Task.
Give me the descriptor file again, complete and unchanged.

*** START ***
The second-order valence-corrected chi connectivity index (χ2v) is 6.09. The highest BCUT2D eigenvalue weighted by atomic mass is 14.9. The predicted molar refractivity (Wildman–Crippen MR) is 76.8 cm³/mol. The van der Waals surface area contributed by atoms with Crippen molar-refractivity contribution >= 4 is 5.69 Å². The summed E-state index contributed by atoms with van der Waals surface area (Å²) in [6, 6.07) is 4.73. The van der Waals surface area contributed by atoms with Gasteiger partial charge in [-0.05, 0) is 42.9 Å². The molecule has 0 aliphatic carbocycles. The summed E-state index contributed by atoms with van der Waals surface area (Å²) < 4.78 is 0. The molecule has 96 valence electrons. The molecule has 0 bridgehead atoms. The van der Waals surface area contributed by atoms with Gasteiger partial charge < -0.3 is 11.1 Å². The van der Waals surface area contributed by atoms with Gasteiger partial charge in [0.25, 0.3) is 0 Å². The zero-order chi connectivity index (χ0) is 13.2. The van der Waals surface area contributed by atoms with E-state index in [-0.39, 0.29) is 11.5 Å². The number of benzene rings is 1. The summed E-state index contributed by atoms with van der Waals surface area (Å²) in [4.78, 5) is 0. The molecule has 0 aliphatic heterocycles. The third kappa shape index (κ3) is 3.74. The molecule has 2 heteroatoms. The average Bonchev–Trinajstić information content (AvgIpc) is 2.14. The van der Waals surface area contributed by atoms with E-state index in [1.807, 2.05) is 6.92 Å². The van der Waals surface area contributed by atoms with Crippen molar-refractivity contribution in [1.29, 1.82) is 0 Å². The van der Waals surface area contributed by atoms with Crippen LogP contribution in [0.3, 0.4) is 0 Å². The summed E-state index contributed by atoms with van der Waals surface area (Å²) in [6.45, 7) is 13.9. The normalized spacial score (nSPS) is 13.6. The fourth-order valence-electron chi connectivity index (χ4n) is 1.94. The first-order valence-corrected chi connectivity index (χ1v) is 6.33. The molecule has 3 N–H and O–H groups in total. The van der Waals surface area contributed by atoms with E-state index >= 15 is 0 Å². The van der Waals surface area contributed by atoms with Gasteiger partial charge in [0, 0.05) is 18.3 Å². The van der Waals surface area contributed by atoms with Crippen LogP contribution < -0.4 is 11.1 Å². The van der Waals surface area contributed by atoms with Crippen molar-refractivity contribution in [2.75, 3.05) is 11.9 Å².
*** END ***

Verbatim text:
The second-order valence-corrected chi connectivity index (χ2v) is 6.09. The highest BCUT2D eigenvalue weighted by atomic mass is 14.9. The predicted molar refractivity (Wildman–Crippen MR) is 76.8 cm³/mol. The van der Waals surface area contributed by atoms with Crippen molar-refractivity contribution >= 4 is 5.69 Å². The summed E-state index contributed by atoms with van der Waals surface area (Å²) in [6, 6.07) is 4.73. The van der Waals surface area contributed by atoms with Gasteiger partial charge in [-0.05, 0) is 42.9 Å². The molecule has 0 aliphatic carbocycles. The summed E-state index contributed by atoms with van der Waals surface area (Å²) < 4.78 is 0. The molecule has 96 valence electrons. The molecule has 0 bridgehead atoms. The van der Waals surface area contributed by atoms with Gasteiger partial charge < -0.3 is 11.1 Å². The van der Waals surface area contributed by atoms with Gasteiger partial charge in [0.25, 0.3) is 0 Å². The zero-order chi connectivity index (χ0) is 13.2. The van der Waals surface area contributed by atoms with E-state index in [-0.39, 0.29) is 11.5 Å². The number of benzene rings is 1. The summed E-state index contributed by atoms with van der Waals surface area (Å²) in [4.78, 5) is 0. The molecule has 0 aliphatic heterocycles. The third kappa shape index (κ3) is 3.74. The molecule has 2 heteroatoms. The average Bonchev–Trinajstić information content (AvgIpc) is 2.14. The van der Waals surface area contributed by atoms with E-state index in [1.807, 2.05) is 6.92 Å². The van der Waals surface area contributed by atoms with Crippen molar-refractivity contribution in [1.29, 1.82) is 0 Å². The van der Waals surface area contributed by atoms with Crippen LogP contribution in [0.3, 0.4) is 0 Å². The summed E-state index contributed by atoms with van der Waals surface area (Å²) in [6.45, 7) is 13.9. The normalized spacial score (nSPS) is 13.6. The fourth-order valence-electron chi connectivity index (χ4n) is 1.94. The first-order valence-corrected chi connectivity index (χ1v) is 6.33. The molecule has 3 N–H and O–H groups in total. The van der Waals surface area contributed by atoms with E-state index >= 15 is 0 Å². The van der Waals surface area contributed by atoms with Gasteiger partial charge in [0, 0.05) is 18.3 Å². The van der Waals surface area contributed by atoms with Crippen LogP contribution < -0.4 is 11.1 Å². The van der Waals surface area contributed by atoms with Crippen molar-refractivity contribution in [2.75, 3.05) is 11.9 Å².